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McDonald's Says its Wage Hikes Are Improving Service

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posted on Apr, 16 2016 @ 07:28 PM
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a reply to: CranialSponge

Indeed, and robots will replace most of us to boot.

Only a few of us will have those highly sought after "house jobs", as robots will do the rest. The rest of us? We'll all be fighting in a Mad Max wasteland for the scraps left over from today, looting the wastelands to survive.

Meanwhile, the top few hundred thousand richest people on the planet will hole up in Dubai, safe and secure...




posted on Apr, 16 2016 @ 07:36 PM
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originally posted by: Phage
a reply to: onequestion




What's that have to do with anything dude what are you talking about you make no sense?

I'm talking about owning a Macdonalds


You said this:

It's a lazy investment if you ask me with a slow rate of return and nothing creative about it and a drain on the local economy.
McDonald's is not a drain on local economies.


Uhh yeah it is it funnels money out of the local economy to the corporate big wigs at the top and lays its workers #ty low wages giving them no purchasing power to participate in anything small business related.



posted on Apr, 16 2016 @ 07:39 PM
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a reply to: onequestion
The capital investment brings money into the economy. Paying skilled construction workers high wages to build the stores. Paying local truckers to deliver materials, and supplies for operations. Paying local sales and property taxes.


edit on 4/16/2016 by Phage because: (no reason given)



posted on Apr, 16 2016 @ 07:40 PM
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originally posted by: CranialSponge
a reply to: MystikMushroom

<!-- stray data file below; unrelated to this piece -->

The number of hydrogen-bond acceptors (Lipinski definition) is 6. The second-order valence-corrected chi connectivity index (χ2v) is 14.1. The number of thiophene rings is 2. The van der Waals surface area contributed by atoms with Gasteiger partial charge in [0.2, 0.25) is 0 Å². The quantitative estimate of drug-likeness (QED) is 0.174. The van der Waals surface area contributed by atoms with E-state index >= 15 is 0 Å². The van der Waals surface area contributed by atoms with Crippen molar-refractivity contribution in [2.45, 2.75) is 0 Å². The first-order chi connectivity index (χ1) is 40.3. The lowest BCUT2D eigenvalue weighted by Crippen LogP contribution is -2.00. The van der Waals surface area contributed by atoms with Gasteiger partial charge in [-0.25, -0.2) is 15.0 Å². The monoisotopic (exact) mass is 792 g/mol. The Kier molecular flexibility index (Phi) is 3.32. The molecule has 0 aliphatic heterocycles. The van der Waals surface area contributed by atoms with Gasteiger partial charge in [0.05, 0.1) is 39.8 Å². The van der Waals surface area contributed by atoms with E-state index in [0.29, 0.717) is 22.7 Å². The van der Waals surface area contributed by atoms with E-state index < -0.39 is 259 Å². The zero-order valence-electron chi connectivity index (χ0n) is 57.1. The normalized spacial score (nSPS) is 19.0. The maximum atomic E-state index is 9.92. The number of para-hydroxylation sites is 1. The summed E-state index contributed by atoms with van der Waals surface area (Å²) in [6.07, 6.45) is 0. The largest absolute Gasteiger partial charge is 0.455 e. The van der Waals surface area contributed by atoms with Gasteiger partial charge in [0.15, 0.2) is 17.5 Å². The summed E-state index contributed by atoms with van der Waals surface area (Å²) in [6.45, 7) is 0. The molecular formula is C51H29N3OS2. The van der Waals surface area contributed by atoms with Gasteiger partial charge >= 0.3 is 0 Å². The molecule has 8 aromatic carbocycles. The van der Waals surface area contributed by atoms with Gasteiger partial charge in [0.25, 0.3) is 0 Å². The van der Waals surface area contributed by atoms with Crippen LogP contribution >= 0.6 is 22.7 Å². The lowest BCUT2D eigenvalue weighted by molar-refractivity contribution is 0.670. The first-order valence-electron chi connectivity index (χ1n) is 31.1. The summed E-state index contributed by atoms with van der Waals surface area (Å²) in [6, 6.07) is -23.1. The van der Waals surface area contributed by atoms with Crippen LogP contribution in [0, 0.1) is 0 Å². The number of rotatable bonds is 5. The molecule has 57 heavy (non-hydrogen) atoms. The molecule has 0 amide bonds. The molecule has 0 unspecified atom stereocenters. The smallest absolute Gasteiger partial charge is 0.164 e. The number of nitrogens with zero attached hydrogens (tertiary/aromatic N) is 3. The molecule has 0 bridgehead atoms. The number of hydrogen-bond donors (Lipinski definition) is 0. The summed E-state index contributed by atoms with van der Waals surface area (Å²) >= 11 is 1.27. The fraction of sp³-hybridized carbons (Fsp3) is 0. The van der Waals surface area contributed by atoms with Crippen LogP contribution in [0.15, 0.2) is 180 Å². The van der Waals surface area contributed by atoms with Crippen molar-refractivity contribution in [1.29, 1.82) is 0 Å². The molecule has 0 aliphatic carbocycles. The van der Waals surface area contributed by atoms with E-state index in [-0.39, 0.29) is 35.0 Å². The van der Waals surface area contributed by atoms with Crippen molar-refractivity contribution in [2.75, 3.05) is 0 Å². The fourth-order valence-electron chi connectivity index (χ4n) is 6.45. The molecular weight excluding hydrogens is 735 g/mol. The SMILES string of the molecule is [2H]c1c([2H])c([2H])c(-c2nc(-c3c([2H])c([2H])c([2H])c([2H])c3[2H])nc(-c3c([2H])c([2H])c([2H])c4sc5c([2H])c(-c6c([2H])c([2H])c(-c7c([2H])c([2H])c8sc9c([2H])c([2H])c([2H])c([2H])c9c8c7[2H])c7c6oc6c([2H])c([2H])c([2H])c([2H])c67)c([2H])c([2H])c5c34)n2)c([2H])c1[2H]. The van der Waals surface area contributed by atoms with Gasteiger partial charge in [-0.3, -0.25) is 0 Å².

With the way things are going, I can totally see the middle class becoming a thing of the past and we all end up going back to working as maids, servants, cooks, and court jesters to our select few overlords.



The Leaked Citi Group Memo from 2005 to their wealthy clients basically spells it out. The people of the world and technology are to be exploited in order to enrich themselves. We exist to serve them. These people have no soul.

politicalgates.blogspot.com...


"Are they real?" That's the question people usually ask when they hear for the first time of the "Citigroup Plutonomy Memos." The sad truth is: Yes, they are real, and instead of being discussed on mainstream media outlets all over America and beyond, Citigroup was surprisingly successful so far in suppressing these memos, using their lawyers to issue takedown-notices whenever these memos were being made available for download on the internet.



posted on Apr, 16 2016 @ 07:45 PM
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originally posted by: MystikMushroom
a reply to: CranialSponge

Indeed, and robots will replace most of us to boot.

Only a few of us will have those highly sought after "house jobs", as robots will do the rest. The rest of us? We'll all be fighting in a Mad Max wasteland for the scraps left over from today, looting the wastelands to survive.

Meanwhile, the top few hundred thousand richest people on the planet will hole up in Dubai, safe and secure...



And for those that say this will never happen...
As has been repeated many times, do politicians care about us?

Nope, they only care about their next donation from the wealthy



posted on Apr, 16 2016 @ 08:54 PM
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a reply to: jacobe001

Wow reading your link now how have I never heard of that before.



posted on Apr, 16 2016 @ 09:01 PM
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originally posted by: Phage
a reply to: onequestion
The capital investment brings money into the economy. Paying skilled construction workers high wages to build the stores. Paying local truckers to deliver materials, and supplies for operations. Paying local sales and property taxes.